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Wal-Mart Stores Inc. is adjusting its product delivery guidelines and will lay out its revamped plan during a two-day supplier growth forum that begins today.

Steve Bratspies, the company's U.S. chief merchandising officer, said full-truckload suppliers will be told they must have shipments that are destined for the retailer's shelves delivered on the scheduled arrival date -- not early or late -- at a minimum of 85 percent of the time by April 1. It's an increase from current requirements of 75 percent that have been in effect since August, but lower than the retailer's original Feb. 1 target of 95 percent that was discussed when the program was unveiled.

Meanwhile, less-than-truckload suppliers will be required to have their products delivered on-time and in full at a 50 percent threshold by April 1. The current threshold is 33 percent.

"We're on the road to 95 [percent], but we also are trying to be practical and reasonable and, in a good partnership, trying to step our way there," Bratspies said. "We'll continue to raise the bar as we do it."

The next step is part of a process Wal-Mart began more than two years ago after studying the way items flowed from suppliers and distribution centers to store shelves. The retailer identified inefficiencies in its previous four-day method, which one Wal-Mart executive said looked more like a 10-day window. So the retailer has tightened the delivery schedule, first mentioning the plan two years ago and formally unveiling it to suppliers during last year's growth summit.

Since August, suppliers who haven't met the monthly threshold have been fined 3 percent of the value of the products that didn't hit the target. But Bratspies said collecting fines isn't the motivation.

"For me, in a perfect world there's no fines," Bratspies said. "I don't want that money. I want the product. That's really what I want. So it's just building accountability."

Colby Beland, vice president of sales and marketing at logistics firm CaseStack, said the adjustment to 85 percent is in line with what he expected after monitoring Wal-Mart's progress over the past several months.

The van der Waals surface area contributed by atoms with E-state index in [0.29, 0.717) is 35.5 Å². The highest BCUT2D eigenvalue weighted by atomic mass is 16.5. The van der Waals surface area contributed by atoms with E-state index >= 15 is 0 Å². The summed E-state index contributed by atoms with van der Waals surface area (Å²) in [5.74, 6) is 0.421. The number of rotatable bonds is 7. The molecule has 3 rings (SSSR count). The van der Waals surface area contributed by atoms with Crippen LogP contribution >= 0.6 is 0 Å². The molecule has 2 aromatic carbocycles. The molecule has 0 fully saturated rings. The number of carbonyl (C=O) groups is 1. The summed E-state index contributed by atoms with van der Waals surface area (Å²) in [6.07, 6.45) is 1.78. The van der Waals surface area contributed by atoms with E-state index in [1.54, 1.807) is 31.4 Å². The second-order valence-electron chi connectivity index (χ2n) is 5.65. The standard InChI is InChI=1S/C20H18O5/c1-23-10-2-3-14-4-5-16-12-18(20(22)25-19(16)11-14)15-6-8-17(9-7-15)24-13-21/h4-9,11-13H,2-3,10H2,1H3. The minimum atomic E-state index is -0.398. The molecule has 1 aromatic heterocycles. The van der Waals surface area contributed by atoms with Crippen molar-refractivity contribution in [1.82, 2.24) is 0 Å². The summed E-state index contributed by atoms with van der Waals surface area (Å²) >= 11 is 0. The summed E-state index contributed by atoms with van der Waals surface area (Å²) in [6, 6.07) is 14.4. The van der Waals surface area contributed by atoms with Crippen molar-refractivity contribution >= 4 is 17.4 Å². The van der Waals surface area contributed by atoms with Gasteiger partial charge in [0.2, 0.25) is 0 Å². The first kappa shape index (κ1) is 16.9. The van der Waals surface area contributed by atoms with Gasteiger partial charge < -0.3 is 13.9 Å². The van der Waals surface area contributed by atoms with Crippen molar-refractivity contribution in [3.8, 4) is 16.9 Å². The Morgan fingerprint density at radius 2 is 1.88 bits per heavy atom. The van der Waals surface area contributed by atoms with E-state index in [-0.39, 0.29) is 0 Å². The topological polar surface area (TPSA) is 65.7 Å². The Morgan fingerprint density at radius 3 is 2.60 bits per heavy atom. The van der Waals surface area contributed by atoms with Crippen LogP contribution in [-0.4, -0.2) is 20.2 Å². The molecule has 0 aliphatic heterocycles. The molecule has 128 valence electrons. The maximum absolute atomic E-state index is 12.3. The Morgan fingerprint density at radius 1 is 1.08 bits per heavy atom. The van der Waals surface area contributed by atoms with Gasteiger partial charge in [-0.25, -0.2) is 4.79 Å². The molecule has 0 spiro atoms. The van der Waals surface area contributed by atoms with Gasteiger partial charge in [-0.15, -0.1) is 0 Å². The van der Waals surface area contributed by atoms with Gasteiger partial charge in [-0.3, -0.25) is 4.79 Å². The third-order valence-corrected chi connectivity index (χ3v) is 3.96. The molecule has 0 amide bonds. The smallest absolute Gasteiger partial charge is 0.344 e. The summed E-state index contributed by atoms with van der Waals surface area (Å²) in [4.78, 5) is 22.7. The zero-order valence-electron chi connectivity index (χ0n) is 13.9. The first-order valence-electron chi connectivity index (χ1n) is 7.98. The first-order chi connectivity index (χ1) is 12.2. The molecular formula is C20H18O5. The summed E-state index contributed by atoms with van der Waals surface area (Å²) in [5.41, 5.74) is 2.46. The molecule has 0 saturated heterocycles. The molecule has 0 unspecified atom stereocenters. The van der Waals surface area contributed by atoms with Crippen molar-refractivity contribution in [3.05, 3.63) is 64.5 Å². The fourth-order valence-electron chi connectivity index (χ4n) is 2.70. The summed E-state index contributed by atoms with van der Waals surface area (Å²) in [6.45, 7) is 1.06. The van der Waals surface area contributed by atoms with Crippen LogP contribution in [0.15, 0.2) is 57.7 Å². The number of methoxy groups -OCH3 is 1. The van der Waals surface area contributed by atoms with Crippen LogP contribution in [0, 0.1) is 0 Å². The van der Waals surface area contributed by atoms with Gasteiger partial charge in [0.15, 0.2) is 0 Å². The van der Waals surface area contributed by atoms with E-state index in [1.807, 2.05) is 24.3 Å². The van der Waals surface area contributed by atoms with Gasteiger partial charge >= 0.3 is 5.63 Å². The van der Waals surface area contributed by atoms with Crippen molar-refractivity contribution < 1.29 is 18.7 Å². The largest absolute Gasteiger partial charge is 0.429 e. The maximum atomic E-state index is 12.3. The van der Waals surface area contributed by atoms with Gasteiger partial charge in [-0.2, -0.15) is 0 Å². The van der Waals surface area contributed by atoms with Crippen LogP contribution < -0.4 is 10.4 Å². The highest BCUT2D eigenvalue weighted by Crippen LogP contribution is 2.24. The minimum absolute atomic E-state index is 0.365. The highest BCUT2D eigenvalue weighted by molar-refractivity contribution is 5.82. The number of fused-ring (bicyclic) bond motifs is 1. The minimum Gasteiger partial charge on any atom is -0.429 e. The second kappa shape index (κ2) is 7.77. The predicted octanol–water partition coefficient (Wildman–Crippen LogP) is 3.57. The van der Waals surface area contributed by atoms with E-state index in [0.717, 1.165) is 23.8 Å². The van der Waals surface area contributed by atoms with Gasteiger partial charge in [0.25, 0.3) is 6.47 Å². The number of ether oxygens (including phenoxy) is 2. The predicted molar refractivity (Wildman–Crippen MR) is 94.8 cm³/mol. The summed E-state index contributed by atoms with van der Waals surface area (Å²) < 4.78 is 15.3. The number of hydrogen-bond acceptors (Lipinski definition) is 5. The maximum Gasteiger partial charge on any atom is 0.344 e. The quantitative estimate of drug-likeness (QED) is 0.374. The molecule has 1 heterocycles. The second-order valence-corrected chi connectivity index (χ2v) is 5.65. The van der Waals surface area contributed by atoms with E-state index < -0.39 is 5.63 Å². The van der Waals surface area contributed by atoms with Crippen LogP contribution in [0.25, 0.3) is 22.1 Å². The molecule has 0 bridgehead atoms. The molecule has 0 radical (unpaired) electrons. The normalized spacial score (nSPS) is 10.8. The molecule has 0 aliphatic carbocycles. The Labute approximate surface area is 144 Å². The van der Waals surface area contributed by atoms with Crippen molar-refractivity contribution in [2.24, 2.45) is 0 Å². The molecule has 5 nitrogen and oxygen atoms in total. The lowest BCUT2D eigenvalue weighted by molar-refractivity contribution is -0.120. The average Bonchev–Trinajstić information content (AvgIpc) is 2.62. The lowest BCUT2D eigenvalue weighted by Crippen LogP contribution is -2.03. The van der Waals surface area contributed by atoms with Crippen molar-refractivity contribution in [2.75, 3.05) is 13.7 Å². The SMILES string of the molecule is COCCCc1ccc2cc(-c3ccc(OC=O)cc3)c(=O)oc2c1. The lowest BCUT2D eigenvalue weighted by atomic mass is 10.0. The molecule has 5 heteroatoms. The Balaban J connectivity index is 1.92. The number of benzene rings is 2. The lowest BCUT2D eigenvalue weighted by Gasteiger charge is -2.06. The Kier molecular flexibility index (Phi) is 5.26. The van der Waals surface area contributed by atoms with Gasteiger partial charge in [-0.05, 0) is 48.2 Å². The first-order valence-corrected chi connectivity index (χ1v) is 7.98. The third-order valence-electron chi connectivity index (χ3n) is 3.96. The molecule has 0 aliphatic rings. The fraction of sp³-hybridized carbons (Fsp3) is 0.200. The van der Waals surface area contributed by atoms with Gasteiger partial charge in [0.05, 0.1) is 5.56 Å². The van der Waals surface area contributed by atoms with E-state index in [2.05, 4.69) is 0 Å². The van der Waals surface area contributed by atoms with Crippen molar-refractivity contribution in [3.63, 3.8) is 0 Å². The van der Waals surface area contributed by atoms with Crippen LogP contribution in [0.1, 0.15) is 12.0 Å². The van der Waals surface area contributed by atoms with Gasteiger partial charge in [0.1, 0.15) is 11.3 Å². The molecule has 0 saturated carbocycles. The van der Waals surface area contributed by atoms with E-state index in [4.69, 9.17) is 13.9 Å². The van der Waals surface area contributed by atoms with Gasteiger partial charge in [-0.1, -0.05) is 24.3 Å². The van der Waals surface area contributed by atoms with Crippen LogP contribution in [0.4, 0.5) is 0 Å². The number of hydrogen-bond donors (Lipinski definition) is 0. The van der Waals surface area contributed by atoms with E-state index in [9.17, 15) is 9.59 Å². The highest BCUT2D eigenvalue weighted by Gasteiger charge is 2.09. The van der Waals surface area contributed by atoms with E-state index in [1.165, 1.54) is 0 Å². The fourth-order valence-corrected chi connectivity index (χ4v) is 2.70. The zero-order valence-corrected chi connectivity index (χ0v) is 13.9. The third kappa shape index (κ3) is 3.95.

While Wal-Mart has seen significant improvement from its full-truckload suppliers the past few months, boosting the level to its ultimate goal of 95 percent by Feb. 1 would've created issues.

But Beland also said the less-than-truckload increase to 50 percent is an indication Wal-Mart wasn't getting as much progress from smaller suppliers, so the company is planning to drive accountability.

"Stepping up the threshold for those smaller suppliers, or those less-than-truckload suppliers, makes sense," Beland said. "That's where they were not seeing the ground being made up that they wanted to see as far as moving toward 95 percent."

The on-time, in-full update is one of several topics the retailer is scheduled to discuss during a forum that will be attended by about 4,000 Wal-Mart suppliers, according to Bratspies.

He described the two-day business meeting as a chance to make sure suppliers are "clear on our strategy" and aligned with the retailer as it enters the new fiscal year.

Some of the topics will be familiar to Wal-Mart suppliers -- providing great items at the lowest prices, moving with speed, and aiding the retailer in its competition with Amazon.com.

Bratspies acknowledged that suppliers have their own expectations and have asked Wal-Mart to share data to help them work together, adding that the retailer intends to follow through. Bratspies said Wal-Mart plans to provide more of its forward-looking forecast than in previous years and also offer increased access to data detailing the root causes of out-of-stock items.

Bill Sussman, chief executive officer of consulting firm Supplier Community and former CEO of shopper marketing agency Collective Bias, believes Wal-Mart's willingness to share more data is "great news" for suppliers.

"Wal-Mart's relationships with suppliers are at its best when suppliers know what to expect," said Sussman, who used to work for the retailer and also held roles in the supplier community. "When they provide that consistency and the trust relationship extends beyond negotiating over price or negotiating over an item, to things like sharing data, that goes a long way."

Bratspies said Wal-Mart understands that building trust with suppliers is critical to its success and that the retailer this week wants to reinforce plans to work together to drive sales growth.

"There's always a little bit of conflict between a supplier and a retailer," Bratspies said. "Hey, we're negotiating. So there's always a little conflict. ... We're not always going to agree, but we should trust each other and trust that we always have each other's best interests at heart as we do these things."

Business on 01/30/2018

Print Headline: Retailer raises suppliers' delivery bar

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